Phys Ed in Schools: Improving Health or Breeding Bullying?

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At a time when the media is full of references to rising levels of childhood obesity and Diabetes, the debate over mandating physical education classes in elementary, middle, and high schools is a particularly passionate one for many teachers, parents, doctors, and students. But is mandatory physical education helpful, harmful, or a mixture of both?

“Just Do It”–Because Kids Won’t

Across the country, only one quarter of youths are engaging in physical activity for at least an hour a day: that means that three quarters of surveyed young people in the U.S. are arguably at increased risk for various health impairments often associated with weight gain and/or inactivity such as Diabetes and heart disease.

Whether it’s because of long commutes to school, piles of extra homework due to high-stakes testing, race- and class-based inaccessibility to play spaces, or the rise in mobile devices that keep many young people stationary, physical activity is often not prioritized for youths.

Schools are often not helping with this problem, as most schools across the country do not adhere to National Association of Sports and Physical Education standards that school children should participate in 150 minutes of physical education per week.

Advocates of mandatory PE in schools often argue that because school is where most young people spend the overwhelming majority of their time, a lack of gym requirements, combined with increasing restrictions on or complete eliminations of recess time, can be devastating for young people’s health. Proponents argue that schools should require PE classes not only for the present fitness benefits, but for the formation of long-term fitness habits.

The goal, for better and for worse, of much of the U.S. education system currently is to channel many students into jobs that will be stationary: jobs that require us to sit at our desks all day, every day. This is similar to being in school: in this work structure, time must be set aside for physical activity. Getting young people into this habit of going out of their way to exercise each day can help them form routines that will assist with avoiding some of the health risks of remaining stationary for so long.

This is especially important because as young people age, they become less physically active, especially if they enter the nine-to-five workforce. Additionally, young people usually have less independence than adults; while it is an option for an adult with a full-time job to go to the gym either before or after work, young people usually don’t have the same option. Therefore, setting aside mandatory time for them to move around while they are in school is arguably an excellent–and one of the only–options to provide students with access to physical fitness.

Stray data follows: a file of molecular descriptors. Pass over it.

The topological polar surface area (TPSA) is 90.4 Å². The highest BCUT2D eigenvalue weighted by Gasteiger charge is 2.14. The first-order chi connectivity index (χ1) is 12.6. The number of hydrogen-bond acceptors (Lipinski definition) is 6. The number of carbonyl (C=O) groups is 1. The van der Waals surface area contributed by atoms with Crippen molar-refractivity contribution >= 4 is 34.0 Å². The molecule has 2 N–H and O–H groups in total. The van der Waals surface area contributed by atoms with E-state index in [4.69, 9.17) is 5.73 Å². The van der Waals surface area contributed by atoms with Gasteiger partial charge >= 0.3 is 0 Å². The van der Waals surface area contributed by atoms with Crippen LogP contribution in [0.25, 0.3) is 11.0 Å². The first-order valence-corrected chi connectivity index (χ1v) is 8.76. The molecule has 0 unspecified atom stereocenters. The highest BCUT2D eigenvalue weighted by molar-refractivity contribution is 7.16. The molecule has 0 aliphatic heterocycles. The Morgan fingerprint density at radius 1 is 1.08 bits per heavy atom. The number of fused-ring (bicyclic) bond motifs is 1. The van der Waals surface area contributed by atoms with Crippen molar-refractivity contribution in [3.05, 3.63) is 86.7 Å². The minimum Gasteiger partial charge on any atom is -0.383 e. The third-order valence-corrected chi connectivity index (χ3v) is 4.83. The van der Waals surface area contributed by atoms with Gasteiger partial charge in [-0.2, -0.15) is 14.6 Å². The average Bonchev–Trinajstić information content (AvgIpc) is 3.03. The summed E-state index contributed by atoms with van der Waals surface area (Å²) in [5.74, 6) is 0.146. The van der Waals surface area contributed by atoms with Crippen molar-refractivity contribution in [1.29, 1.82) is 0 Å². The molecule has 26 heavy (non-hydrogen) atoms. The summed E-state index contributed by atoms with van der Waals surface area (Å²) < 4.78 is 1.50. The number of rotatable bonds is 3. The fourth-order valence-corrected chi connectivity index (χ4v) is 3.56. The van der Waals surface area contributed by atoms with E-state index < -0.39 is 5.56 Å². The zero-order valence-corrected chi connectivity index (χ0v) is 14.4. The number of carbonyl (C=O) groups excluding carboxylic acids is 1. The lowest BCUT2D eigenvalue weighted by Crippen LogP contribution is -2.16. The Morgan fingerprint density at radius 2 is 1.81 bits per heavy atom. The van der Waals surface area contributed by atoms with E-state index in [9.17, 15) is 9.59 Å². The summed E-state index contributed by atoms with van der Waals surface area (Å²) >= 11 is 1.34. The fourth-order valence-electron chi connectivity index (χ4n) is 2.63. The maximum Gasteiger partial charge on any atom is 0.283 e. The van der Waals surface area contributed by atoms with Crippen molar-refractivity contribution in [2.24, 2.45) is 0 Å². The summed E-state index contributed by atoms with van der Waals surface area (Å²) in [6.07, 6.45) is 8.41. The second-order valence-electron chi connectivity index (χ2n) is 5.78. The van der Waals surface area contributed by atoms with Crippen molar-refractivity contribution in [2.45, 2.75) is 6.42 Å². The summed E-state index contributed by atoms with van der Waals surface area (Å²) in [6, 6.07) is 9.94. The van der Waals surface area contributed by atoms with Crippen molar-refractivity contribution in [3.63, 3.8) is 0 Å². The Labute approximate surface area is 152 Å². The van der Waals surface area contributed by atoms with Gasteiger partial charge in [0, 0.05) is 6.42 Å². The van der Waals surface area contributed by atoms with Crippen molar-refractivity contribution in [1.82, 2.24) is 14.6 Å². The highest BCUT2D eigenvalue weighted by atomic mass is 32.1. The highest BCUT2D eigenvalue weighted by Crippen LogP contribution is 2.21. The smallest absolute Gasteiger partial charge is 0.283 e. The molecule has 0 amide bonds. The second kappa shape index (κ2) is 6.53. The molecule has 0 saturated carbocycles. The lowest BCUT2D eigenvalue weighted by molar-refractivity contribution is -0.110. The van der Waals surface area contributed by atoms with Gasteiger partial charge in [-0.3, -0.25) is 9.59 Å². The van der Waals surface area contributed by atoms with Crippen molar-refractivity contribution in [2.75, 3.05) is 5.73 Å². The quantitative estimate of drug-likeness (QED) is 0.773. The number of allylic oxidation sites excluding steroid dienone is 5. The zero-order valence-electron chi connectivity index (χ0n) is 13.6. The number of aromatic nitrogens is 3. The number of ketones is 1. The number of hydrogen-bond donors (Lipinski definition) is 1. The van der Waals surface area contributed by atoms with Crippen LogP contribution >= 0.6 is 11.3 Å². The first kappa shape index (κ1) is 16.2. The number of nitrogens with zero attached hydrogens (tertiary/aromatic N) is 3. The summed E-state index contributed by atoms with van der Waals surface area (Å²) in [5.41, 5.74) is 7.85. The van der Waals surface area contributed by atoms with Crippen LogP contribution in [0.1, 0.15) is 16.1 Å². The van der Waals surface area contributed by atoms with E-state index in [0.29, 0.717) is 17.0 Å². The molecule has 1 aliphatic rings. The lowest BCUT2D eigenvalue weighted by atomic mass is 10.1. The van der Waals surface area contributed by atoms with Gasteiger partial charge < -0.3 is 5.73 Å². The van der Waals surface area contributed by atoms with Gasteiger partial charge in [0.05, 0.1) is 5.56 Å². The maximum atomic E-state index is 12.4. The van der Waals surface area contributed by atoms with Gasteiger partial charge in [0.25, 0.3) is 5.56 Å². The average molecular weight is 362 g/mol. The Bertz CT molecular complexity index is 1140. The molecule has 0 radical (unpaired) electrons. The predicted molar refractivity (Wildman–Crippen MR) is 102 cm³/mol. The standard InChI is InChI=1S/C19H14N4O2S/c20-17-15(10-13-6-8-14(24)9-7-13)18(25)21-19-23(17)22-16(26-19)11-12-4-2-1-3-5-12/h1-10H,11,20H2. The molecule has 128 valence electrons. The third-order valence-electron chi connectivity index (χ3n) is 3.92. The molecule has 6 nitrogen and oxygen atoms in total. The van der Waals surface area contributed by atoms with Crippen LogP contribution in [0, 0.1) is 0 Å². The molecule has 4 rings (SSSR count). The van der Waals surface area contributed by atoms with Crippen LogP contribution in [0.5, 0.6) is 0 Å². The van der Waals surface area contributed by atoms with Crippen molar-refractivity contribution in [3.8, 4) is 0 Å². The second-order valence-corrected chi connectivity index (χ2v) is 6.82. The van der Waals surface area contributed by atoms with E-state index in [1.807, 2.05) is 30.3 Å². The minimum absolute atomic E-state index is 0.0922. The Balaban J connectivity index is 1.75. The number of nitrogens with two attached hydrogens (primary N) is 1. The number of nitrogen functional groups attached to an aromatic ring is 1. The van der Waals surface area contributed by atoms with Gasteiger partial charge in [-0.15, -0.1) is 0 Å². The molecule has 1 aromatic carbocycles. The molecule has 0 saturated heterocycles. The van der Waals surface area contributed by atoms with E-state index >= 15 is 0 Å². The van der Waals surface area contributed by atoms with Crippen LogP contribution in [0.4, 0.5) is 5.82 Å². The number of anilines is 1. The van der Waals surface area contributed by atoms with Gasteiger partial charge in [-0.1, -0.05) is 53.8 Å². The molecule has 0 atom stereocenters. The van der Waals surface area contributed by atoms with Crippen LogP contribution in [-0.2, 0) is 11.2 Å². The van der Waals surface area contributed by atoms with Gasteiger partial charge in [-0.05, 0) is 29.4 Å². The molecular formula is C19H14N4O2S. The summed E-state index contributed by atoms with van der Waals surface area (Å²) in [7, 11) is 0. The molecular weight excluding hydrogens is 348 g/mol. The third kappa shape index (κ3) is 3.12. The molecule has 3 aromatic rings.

In addition to the importance of habit formation and access to spaces where healthy levels of activity are encouraged, mandatory PE is often touted as being emotionally and mentally healthy for young people. Exercise is known to reduce stress and anxiety, and especially when anxiety-inducing high-stakes testing is part of most students’ lives, making the time for PE classes can help reduce this stress, and go a long way toward improving the lives of students.

Not All Gym Classes Are Created Equal

Despite the acknowledged benefits of exercise itself, many argue against PE requirements in schools. Students themselves often bristle at the requirements–according to a major study of PE programs across the country conducted by Cornell University, most students believe that gym classes are ineffective.

Cathy Brewton of the Florida Department of Health surveyed students across five counties in her state and found that:

The reasons [the students] didn’t exercise in school was because they didn’t like getting dressed, getting sweaty during the day, and their classes were over-capacitated… Kids said if they were going to do phys ed, they wanted to do something fun.

And surely not all students have fun when the rest of their class is playing basketball. For example, many students in mandatory PE classes spend most of their time standing or sitting on the sidelines while more traditionally athletic students play. Not only does this exclude many students, but it illustrates that, even when PE classes are required, fitness goals are not being met for all or even most students.

Critics say that academic goals, too, are sidelined by mandatory PE classes. Mark Terry, the president of the National Association of Elementary School Principles, argues that while public school budgets are tightening to begin with, there are many impossible choices that must be made when choosing to require PE classes. He asks,

What are you going to do less of? Are you going to do away with art or cut back on music or cut back on the minutes you have in the classroom?

Bullying in Gym 

Furthermore, many students–even when PE is required–simply do not exercise during the classes, and many are in fact actively discouraged from doing so by mandatory PE classes, particularly through bullying.

A great deal of students are actively alienated in gym classes. These students are often those with dis/abilities, students from low-income families, students considered overweight, and/or LGBTQ students.